Finally, Hungarians are slightly less likely to think that their country should rely on energy savings than other Europeans (12% vs. 17%). Saving energy is ranked far above an increased role for natural gas (3%). The gender gap in energy savings is also noticeable: women (16%) are much more inclined to support energy savings than men (8%).

Most popular solutions to fight climate change among Hungarians

The majority of Hungarian people (76%) would support — to a greater extent than Europeans in general (69%) — the introduction of a tax on products and services that contribute most to global warming. Even among respondents with lower incomes, 73% would be in favour of such a tax. Hungarians are also in favour of a 5-year minimum warranty on any electric or electronic product (94%) and replacing short-distance flights with fast, low-emission trains (90%). They also favour softer measures like strengthening education and increasing youth awareness of sustainable consumption (95%).

EIB Vice-President Teresa Czerwińska said: “The EIB climate survey showed that the overwhelming majority of Hungarians support the introduction of new environmental measures, such as cleaner energy sources, to help them fight climate change and protect their country from its devastating effects. Hungary was one of the first countries to ratify the Paris Agreement, and our survey shows that its citizens remain well aware of the danger, as well as the necessary solutions and action to be taken. The EIB is ready to help Hungary contribute as much as possible towards building a carbon-neutral, green and sustainable world economy — the key to limiting the rise of global temperatures to 1.5 °C or less. As the EU climate bank, we will focus on clean energy, energy savings, sustainable mobility solutions and innovation projects to make sure we succeed in this task. The strong support for global climate ambition in Hungary augurs well for the success of our global fight against further climate change, the biggest existential threat to humanity today.”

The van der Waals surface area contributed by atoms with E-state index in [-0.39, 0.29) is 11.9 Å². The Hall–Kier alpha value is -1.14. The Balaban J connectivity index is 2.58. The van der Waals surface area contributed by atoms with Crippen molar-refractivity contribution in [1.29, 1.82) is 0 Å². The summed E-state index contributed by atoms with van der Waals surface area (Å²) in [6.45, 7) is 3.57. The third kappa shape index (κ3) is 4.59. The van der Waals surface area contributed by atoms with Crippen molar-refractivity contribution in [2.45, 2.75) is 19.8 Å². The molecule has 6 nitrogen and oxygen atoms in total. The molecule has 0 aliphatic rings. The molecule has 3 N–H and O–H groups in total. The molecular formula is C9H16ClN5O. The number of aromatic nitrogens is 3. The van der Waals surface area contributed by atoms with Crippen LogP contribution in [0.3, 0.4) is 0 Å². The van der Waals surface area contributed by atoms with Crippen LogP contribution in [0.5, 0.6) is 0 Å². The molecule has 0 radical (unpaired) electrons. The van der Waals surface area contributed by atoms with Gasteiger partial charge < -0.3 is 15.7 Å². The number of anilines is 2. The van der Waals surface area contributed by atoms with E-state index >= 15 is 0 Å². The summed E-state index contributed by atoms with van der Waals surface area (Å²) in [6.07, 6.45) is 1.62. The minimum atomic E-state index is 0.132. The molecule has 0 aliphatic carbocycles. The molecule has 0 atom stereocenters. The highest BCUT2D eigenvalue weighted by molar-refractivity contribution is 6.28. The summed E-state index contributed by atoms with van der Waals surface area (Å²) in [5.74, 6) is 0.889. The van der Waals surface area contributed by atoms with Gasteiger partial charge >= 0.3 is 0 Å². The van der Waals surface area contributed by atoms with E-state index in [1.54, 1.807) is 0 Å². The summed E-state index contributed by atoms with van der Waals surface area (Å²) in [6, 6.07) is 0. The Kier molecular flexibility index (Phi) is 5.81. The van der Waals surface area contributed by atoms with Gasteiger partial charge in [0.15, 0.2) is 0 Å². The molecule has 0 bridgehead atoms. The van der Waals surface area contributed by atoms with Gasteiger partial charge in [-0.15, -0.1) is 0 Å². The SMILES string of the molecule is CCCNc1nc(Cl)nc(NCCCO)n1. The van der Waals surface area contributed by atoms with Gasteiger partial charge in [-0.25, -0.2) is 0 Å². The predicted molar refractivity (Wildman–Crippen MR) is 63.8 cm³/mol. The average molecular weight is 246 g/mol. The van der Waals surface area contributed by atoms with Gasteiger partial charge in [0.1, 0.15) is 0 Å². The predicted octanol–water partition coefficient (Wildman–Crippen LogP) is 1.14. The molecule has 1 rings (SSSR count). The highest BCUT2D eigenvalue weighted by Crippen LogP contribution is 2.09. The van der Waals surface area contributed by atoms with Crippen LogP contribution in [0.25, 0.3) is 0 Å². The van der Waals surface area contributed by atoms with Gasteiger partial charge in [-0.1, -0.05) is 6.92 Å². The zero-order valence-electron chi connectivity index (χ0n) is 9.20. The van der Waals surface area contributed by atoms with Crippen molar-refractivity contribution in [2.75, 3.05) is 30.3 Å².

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Download the Excel spreadsheet with the raw data for all 30 countries surveyed here. Please click here to access the EIB website that presents key findings of the EIB Climate Survey IV.

About the EIB Climate Survey

The European Investment Bank has launched the fourth edition of the EIB Climate Survey, a thorough assessment of how people feel about climate change. Conducted in partnership with market research firm BVA, the fourth edition of the EIB Climate Survey aims to inform the broader debate on attitudes and expectations in terms of climate action. More than 30 000 respondents participated in the survey between 26 August and 22 September 2021, with a representative panel for each of the 30 countries polled.

About the European Investment Bank

The European Investment Bank (EIB) is the long-term lending institution of the European Union and is owned by the EU Member States. It makes long-term finance available for sound investment in order to contribute towards EU policy goals both in Europe and beyond. The European Investment Bank is active in around 160 countries and is one of the world’s largest multilateral lenders for climate action projects. The EIB Group has recently adopted its Climate Bank Roadmap to deliver on its ambitious agenda to support €1 trillion of climate action and environmental sustainability investments in the decade to 2030 and to deliver more than 50% of EIB finance for climate action and environmental sustainability by 2025. As part of the Roadmap, all new EIB Group operations have also been aligned with the goals and principles of the Paris Agreement since the start of 2021.

About BVA

BVA is an opinion research and consulting firm recognised as one of the most innovative market research firms in its sector. Specialised in behavioural marketing, BVA combines data science and social science to make data inspiring and bring it to life. BVA is also a member of the Worldwide Independent Network of Market Research (WIN), a global network of some of the world’s leading market research and survey players, with over 40 members.